20 years after its release, Lil’ Kim’s ‘Hardcore’ remains hard-hitting. With an incredible singles-run, iconic videos and impressive chart stats, the Queen Bee delivered a debut era that defined dynamite.
From The Vault ventures back to that time with the female anthem ‘Ladies Night’ (Not Tonight Remix).’
The cut was co-billed ‘Not Tonight,’ yet the version serviced a single was this remix. And, though the original was produced by Jermaine Dupri, the incarnation of the track that was a worldwide hit was helmed by Rashad ‘Ringo’ Smith.
It famously (and heavily) sampled Kool & The Gang classic ‘Ladies Night’ and saw Kim backed by the fiercest female squad. Who else but Missy Elliott, Left Eye, Da Brat, and Angie Martinez. The latter of whom is renown for her radio career, yet at the time was dabbling in Rap.
This A-list cast managed to take the song all the way up to #6 on the Billboard Hot 100 and #1 on the Rap charts; Kim’s third consecutive on that tally. It peaked at #11 on the UK Singles Chart and was a Top 5 hit in New Zealand, reaching #4.
Directed by Lance Riveira, the accompanying visual was a girl power affair and featured notable cameos from Mary J. Blige, Queen Latifah, T-Boz, groups Xscape, SWV, Total and Blaque, as well as actress Maia Campbell.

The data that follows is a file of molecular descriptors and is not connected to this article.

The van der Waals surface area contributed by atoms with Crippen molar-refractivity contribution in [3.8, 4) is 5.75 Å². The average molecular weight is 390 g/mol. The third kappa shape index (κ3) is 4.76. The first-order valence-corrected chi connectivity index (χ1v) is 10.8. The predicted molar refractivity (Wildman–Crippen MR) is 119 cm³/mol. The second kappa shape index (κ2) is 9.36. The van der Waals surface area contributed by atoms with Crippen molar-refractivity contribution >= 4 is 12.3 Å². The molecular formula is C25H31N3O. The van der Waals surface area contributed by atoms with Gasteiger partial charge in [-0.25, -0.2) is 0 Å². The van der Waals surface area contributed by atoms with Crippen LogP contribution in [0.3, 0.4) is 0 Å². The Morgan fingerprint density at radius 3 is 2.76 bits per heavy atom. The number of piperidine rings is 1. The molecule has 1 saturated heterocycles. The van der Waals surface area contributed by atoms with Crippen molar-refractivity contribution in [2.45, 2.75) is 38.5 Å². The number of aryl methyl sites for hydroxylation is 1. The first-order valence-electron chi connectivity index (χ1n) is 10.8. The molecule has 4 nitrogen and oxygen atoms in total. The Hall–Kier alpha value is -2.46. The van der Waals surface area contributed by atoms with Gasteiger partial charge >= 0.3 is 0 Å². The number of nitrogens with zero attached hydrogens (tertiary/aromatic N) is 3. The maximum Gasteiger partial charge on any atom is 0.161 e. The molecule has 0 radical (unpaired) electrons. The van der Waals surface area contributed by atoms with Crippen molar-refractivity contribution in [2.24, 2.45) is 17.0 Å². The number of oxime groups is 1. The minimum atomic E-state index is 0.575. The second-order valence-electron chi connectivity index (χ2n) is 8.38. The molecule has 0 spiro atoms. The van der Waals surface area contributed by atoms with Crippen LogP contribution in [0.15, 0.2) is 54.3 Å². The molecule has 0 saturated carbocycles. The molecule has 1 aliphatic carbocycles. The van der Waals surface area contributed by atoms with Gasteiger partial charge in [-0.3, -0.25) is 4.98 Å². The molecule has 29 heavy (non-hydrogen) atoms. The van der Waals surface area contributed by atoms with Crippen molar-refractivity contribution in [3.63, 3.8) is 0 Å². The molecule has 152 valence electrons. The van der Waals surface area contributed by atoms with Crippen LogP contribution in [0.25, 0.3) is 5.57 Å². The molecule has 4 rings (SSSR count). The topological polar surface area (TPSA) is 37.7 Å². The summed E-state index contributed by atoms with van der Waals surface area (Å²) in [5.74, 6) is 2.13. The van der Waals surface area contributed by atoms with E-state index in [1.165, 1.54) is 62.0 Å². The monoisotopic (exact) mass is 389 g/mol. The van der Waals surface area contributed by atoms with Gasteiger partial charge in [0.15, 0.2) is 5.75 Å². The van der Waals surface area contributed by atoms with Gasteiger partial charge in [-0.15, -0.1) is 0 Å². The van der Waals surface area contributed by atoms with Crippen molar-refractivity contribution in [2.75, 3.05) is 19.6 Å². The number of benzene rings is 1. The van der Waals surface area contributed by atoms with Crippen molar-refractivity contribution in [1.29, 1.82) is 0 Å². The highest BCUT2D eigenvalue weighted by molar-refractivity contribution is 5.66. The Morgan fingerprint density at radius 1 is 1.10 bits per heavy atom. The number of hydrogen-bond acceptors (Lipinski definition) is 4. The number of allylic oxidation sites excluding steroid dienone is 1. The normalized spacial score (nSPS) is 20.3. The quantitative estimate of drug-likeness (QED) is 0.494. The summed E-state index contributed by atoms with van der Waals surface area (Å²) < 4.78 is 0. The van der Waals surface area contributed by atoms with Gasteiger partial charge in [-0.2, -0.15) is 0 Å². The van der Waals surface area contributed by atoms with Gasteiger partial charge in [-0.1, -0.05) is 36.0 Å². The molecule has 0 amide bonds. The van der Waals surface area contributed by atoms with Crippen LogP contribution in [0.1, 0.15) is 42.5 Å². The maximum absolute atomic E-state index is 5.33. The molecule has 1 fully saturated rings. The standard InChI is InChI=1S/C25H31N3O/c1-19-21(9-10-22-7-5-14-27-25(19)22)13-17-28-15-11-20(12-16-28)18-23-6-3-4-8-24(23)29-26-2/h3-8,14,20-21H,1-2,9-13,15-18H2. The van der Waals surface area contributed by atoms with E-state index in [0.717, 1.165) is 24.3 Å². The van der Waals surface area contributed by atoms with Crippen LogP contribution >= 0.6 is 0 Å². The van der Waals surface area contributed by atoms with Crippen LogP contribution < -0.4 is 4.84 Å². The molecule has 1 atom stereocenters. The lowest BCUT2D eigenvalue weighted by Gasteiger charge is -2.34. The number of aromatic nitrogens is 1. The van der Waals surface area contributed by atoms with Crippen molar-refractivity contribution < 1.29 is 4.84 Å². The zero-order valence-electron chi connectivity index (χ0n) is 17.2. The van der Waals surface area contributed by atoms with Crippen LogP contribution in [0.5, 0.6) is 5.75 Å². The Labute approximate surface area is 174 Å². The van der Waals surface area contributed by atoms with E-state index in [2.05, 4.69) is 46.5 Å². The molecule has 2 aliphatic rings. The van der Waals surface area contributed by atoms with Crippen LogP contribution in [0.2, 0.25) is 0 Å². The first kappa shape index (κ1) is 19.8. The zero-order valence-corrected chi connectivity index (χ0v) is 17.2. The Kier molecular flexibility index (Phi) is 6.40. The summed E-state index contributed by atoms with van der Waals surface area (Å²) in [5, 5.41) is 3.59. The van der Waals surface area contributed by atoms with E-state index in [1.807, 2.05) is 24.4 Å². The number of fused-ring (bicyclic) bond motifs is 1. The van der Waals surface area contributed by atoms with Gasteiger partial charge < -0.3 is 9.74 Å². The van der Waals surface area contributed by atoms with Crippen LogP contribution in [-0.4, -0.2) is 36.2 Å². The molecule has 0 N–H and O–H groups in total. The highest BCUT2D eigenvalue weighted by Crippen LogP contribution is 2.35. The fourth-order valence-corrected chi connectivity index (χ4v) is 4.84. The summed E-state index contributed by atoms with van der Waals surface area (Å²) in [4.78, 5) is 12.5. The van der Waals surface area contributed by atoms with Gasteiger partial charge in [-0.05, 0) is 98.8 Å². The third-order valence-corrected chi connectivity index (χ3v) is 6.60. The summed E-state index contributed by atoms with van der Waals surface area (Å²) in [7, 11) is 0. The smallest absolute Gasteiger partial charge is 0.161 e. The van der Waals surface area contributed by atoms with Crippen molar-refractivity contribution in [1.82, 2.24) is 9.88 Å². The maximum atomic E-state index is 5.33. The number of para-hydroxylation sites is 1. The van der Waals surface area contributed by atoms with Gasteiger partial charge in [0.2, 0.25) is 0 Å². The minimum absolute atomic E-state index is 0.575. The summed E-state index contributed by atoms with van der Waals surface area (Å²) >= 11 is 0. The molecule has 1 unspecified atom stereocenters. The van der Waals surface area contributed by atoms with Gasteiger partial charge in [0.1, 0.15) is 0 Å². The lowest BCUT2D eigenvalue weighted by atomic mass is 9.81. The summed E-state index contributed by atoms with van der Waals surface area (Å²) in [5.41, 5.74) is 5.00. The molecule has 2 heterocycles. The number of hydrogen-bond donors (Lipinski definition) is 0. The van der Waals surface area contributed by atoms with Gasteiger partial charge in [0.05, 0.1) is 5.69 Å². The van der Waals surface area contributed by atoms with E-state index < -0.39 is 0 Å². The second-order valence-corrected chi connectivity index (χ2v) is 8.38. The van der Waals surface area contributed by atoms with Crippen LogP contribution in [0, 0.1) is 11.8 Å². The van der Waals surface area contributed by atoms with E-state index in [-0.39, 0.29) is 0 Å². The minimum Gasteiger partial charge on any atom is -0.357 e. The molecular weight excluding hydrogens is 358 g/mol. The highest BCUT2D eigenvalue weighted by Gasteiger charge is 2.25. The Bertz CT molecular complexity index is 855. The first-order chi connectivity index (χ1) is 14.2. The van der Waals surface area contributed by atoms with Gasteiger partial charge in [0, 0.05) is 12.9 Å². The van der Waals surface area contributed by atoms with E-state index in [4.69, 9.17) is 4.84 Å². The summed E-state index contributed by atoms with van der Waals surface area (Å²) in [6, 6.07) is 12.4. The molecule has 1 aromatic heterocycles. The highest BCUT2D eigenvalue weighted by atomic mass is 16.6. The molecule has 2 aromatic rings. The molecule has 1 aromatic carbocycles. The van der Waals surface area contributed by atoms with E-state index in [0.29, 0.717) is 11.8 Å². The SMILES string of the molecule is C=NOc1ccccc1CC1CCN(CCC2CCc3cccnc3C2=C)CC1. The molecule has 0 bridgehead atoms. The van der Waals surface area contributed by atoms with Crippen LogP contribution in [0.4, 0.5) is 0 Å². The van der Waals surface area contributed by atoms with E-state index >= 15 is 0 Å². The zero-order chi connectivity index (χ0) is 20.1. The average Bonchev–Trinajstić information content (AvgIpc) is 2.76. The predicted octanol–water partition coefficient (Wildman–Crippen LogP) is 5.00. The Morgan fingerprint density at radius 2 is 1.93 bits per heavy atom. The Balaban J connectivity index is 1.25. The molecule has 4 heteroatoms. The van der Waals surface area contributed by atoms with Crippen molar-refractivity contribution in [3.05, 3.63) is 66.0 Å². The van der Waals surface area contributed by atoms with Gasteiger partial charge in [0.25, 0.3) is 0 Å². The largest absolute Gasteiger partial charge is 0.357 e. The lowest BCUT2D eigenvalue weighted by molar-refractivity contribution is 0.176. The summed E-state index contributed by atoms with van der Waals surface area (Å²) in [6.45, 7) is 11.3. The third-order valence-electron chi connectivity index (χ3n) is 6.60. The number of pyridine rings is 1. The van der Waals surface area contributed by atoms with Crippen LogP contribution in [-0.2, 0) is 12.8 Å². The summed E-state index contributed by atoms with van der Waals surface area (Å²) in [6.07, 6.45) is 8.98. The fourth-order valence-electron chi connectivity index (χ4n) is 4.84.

Scenes of the ladies performing were juxtaposed with clips of them being pampered by chiselled assistants. Also inter-spliced was footage from the movie ‘Nothing To Lose’ – starring Martin Lawrence – for which the song was included on the soundtrack.
Togetherness. It’s a concept that seems to be long forgotten when assessing today’s musical climate. One need not look beyond the “bad bitches” solely needing themselves on their “team.” Or the posters glorifying the “bad blood” which exists between them. The modern crop of female acts have taken the “lonely at the top” concept and run with it. Olympic style.
Kim’s gripe with some of today’s top femcees has often centered on their “supposed” lack of solidarity. Which, regardless of which side of the argument one falls on, is difficult to deny.
In any case, songs such as this, ‘Lady Marmalade,’ ‘Telephone’ and ‘Bang Bang’ prove that there aren’t many things as impactful as female acts united on a track.
We patiently await the next. In the meantime…